Interest rates also remain substantially above world rates in nations where confidence is low. Currently, this is true for South and Central America as well as in most third world nations. This observation does not arise merely from the events of today. Even during the days of Babylon, we find the same variance in rates with the lowest rate dominant in the strongest economy, which was the center of the Babylonian Empire. However, interest rates were usually much higher in neighboring nations which at times were more than twice those in Babylon. As the decline of Babylon came about during the fourth and fifth centuries B.C., interest rates soared with minimum rates reaching around 40% on silver loans. During the sixth through ninth centuries B.C., silver loans in Assyria and Persia were often in the 40-50% range.

The Bronze Age (2400-1200 B.C.) produced a vibrant economy around the Aegean Sea. Few records have survived so our knowledge of credit and interest is a bit vague for this period in time. It is known that the standard value was cattle – not gold. Gold formed the medium of exchange but it was not the standard unit of value. This is similar to our period of the modern Gold Standard insofar as cattle would be gold and gold would be the paper currency. We also know that there were fluctuations in gold relative to the standard unit of value – cattle. It is also highly probable that credit was once again abused and contributed to the economic decline along with changes in weather and increases in natural disasters.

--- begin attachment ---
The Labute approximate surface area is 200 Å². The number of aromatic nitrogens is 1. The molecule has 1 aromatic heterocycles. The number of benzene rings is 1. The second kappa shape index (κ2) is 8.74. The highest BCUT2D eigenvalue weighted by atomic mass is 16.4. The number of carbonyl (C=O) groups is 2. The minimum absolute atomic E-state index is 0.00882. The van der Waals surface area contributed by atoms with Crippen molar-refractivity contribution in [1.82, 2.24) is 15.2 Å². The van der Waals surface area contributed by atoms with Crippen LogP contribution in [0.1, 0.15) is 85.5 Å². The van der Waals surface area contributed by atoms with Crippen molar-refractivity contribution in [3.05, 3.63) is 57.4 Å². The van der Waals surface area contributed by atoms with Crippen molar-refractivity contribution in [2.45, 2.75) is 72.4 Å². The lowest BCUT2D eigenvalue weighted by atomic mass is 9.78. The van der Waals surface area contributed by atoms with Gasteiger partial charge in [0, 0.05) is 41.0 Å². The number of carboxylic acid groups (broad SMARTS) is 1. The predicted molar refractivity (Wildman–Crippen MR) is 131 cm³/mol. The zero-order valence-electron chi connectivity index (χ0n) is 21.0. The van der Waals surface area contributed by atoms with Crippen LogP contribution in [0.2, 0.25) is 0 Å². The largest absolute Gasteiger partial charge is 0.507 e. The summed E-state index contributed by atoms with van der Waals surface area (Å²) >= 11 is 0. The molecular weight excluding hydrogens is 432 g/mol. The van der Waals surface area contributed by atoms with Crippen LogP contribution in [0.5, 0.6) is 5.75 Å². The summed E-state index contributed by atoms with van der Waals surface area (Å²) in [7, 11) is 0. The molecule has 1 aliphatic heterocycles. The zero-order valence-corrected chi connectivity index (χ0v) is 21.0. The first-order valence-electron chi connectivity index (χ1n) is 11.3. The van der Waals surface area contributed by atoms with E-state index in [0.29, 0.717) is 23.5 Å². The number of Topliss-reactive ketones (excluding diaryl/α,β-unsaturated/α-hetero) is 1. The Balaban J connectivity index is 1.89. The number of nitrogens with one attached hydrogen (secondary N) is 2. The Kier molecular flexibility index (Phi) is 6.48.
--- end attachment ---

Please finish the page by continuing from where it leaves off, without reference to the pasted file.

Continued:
This was the “golden age” of the Minoan-Mycenaean era that came to an end with the fall of Crete in 1400 B.C. followed by the Dorian invasion of 1200 B.C. This was period of which Homer wrote so memorably recording the great Greek Heroic period and the glory of the Trojan War. It was followed by barbarism and the period known as the Dark Ages.

As the world emerged from this dark period, civilization began to flourish once again. It is during this period when money was first coined by the Lydians – known today as a part of modern Turkey. This invention of money greatly aided in the expansion of international trade. The Greeks were the rising stars of the period much like the Japanese of the late 20th century. Capital began to flow back to mainland Greece bringing with it inflation, hoarding and wild speculations. In the Ibid we find references to this new age of materialism…”In next to no time the commercial genius of the Greek rises to the notion of speculation…capital accumulated is only an investment with a view to accumulating more.”